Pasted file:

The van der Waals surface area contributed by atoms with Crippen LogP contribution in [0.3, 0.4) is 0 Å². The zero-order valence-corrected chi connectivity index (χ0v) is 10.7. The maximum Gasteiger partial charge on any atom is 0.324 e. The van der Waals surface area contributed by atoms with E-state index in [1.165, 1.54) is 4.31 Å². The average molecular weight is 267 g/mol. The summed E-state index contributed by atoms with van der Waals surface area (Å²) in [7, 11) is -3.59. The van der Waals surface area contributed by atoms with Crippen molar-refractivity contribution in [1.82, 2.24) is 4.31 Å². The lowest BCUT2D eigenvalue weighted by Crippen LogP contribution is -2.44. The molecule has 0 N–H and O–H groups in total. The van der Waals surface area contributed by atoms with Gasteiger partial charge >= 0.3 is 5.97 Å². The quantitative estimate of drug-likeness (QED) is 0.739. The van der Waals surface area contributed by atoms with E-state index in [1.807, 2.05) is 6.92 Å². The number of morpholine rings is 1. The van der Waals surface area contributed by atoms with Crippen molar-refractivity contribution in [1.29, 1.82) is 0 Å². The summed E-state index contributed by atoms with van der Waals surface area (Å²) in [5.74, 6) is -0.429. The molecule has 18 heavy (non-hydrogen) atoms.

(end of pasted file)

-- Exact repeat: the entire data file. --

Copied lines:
The van der Waals surface area contributed by atoms with Crippen LogP contribution in [0.3, 0.4) is 0 Å². The zero-order valence-corrected chi connectivity index (χ0v) is 10.7. The maximum Gasteiger partial charge on any atom is 0.324 e. The van der Waals surface area contributed by atoms with E-state index in [1.165, 1.54) is 4.31 Å². The average molecular weight is 267 g/mol. The summed E-state index contributed by atoms with van der Waals surface area (Å²) in [7, 11) is -3.59. The van der Waals surface area contributed by atoms with Crippen molar-refractivity contribution in [1.82, 2.24) is 4.31 Å². The lowest BCUT2D eigenvalue weighted by Crippen LogP contribution is -2.44. The molecule has 0 N–H and O–H groups in total. The van der Waals surface area contributed by atoms with Gasteiger partial charge >= 0.3 is 5.97 Å². The quantitative estimate of drug-likeness (QED) is 0.739. The van der Waals surface area contributed by atoms with E-state index in [1.807, 2.05) is 6.92 Å². The number of morpholine rings is 1. The van der Waals surface area contributed by atoms with Crippen molar-refractivity contribution in [1.29, 1.82) is 0 Å². The summed E-state index contributed by atoms with van der Waals surface area (Å²) in [5.74, 6) is -0.429. The molecule has 18 heavy (non-hydrogen) atoms.